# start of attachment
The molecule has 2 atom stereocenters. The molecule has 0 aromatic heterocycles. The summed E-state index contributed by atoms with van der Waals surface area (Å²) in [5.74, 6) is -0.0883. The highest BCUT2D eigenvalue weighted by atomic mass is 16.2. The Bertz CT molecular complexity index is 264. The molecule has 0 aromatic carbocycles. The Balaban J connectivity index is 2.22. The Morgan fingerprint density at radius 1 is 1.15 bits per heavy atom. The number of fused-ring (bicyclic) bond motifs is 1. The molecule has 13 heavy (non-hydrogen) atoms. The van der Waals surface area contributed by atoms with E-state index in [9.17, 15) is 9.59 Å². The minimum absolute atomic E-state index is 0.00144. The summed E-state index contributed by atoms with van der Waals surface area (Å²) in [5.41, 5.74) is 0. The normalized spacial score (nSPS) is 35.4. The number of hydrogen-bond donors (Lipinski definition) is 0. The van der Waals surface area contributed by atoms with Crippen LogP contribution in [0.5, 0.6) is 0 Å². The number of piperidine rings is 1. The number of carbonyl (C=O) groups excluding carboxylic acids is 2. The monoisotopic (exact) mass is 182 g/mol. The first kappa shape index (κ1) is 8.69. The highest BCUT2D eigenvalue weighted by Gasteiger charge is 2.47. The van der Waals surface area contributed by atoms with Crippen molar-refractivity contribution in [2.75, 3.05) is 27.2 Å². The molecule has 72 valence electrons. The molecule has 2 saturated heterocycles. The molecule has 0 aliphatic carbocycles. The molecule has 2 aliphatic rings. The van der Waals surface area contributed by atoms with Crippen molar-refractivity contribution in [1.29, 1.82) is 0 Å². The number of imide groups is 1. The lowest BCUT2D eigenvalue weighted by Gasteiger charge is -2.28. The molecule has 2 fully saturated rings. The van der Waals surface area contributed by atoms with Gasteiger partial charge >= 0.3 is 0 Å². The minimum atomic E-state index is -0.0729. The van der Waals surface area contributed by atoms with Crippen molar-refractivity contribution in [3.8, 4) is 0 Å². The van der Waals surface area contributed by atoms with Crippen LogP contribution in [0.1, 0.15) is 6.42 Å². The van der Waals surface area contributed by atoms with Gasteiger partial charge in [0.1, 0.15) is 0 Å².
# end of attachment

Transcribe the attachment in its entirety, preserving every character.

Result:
The molecule has 2 atom stereocenters. The molecule has 0 aromatic heterocycles. The summed E-state index contributed by atoms with van der Waals surface area (Å²) in [5.74, 6) is -0.0883. The highest BCUT2D eigenvalue weighted by atomic mass is 16.2. The Bertz CT molecular complexity index is 264. The molecule has 0 aromatic carbocycles. The Balaban J connectivity index is 2.22. The Morgan fingerprint density at radius 1 is 1.15 bits per heavy atom. The number of fused-ring (bicyclic) bond motifs is 1. The molecule has 13 heavy (non-hydrogen) atoms. The van der Waals surface area contributed by atoms with E-state index in [9.17, 15) is 9.59 Å². The minimum absolute atomic E-state index is 0.00144. The summed E-state index contributed by atoms with van der Waals surface area (Å²) in [5.41, 5.74) is 0. The normalized spacial score (nSPS) is 35.4. The number of hydrogen-bond donors (Lipinski definition) is 0. The van der Waals surface area contributed by atoms with Crippen LogP contribution in [0.5, 0.6) is 0 Å². The number of piperidine rings is 1. The number of carbonyl (C=O) groups excluding carboxylic acids is 2. The monoisotopic (exact) mass is 182 g/mol. The first kappa shape index (κ1) is 8.69. The highest BCUT2D eigenvalue weighted by Gasteiger charge is 2.47. The van der Waals surface area contributed by atoms with Crippen molar-refractivity contribution in [2.75, 3.05) is 27.2 Å². The molecule has 72 valence electrons. The molecule has 2 saturated heterocycles. The molecule has 0 aliphatic carbocycles. The molecule has 2 aliphatic rings. The van der Waals surface area contributed by atoms with Crippen molar-refractivity contribution in [1.29, 1.82) is 0 Å². The number of imide groups is 1. The lowest BCUT2D eigenvalue weighted by Gasteiger charge is -2.28. The molecule has 2 fully saturated rings. The van der Waals surface area contributed by atoms with Gasteiger partial charge >= 0.3 is 0 Å². The minimum atomic E-state index is -0.0729. The van der Waals surface area contributed by atoms with Crippen molar-refractivity contribution in [3.8, 4) is 0 Å². The van der Waals surface area contributed by atoms with Crippen LogP contribution in [0.1, 0.15) is 6.42 Å². The van der Waals surface area contributed by atoms with Gasteiger partial charge in [0.1, 0.15) is 0 Å².